Three-key exposition

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In music, the three-key exposition is a particular kind of exposition used in sonata form.

Normally, a sonata form exposition has two main key areas. The first asserts the primary key of the piece, that is, the tonic. The second section moves to a different key, establishes that key firmly, arriving ultimately at a cadence in that key. For the second key, composers normally chose the dominant for major-key sonatas, and the relative major (or less commonly, the minor-mode dominant) for minor-key sonatas. The three-key exposition moves not directly to the dominant or relative major, but indirectly via a third key; hence the name.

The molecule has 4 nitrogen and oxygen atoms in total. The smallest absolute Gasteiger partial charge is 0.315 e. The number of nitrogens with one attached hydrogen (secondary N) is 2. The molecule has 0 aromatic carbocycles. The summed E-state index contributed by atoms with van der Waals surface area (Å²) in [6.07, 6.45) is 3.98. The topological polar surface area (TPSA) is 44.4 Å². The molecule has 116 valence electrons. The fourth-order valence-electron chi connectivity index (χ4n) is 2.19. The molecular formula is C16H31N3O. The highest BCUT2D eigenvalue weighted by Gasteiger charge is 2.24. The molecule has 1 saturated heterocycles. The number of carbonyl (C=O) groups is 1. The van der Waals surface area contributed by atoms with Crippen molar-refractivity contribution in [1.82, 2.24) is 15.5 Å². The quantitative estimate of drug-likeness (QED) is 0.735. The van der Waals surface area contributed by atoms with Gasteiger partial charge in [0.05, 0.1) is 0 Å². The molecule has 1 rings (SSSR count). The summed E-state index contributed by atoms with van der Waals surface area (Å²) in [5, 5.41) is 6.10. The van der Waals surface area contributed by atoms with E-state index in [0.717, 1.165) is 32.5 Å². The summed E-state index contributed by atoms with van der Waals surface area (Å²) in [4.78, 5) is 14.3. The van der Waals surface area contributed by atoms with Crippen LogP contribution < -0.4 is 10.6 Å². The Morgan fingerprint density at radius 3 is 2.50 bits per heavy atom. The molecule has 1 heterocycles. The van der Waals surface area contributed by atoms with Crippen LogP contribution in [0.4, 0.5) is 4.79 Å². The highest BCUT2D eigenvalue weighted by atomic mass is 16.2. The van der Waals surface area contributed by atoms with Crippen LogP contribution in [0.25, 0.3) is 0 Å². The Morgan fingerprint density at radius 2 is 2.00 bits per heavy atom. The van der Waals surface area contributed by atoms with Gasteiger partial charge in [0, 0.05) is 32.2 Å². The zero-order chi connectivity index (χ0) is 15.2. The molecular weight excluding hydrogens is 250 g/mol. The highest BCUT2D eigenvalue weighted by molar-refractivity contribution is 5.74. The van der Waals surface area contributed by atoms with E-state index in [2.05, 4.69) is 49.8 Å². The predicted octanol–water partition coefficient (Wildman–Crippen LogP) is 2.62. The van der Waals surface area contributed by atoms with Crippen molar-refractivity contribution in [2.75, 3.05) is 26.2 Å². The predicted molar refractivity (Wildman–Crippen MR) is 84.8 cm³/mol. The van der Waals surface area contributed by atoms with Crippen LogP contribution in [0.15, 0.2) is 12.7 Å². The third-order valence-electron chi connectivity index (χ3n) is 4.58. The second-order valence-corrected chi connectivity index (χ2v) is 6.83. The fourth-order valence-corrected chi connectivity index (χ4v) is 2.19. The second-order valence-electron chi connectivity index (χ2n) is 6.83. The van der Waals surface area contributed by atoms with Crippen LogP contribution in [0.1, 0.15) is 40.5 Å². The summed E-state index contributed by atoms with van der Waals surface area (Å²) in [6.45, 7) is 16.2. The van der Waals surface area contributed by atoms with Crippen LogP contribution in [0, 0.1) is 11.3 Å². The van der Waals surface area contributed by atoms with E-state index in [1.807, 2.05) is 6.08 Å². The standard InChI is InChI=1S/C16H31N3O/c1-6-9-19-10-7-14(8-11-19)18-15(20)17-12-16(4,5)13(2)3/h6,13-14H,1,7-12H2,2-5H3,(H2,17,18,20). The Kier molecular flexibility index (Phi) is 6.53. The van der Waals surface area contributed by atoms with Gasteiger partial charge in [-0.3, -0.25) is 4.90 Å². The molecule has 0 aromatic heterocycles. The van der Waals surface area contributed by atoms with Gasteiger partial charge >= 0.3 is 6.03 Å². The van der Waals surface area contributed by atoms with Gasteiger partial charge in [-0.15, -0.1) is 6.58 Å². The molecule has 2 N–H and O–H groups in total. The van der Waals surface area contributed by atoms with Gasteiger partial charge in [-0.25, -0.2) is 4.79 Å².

Examples

Further reading

Related Research Articles

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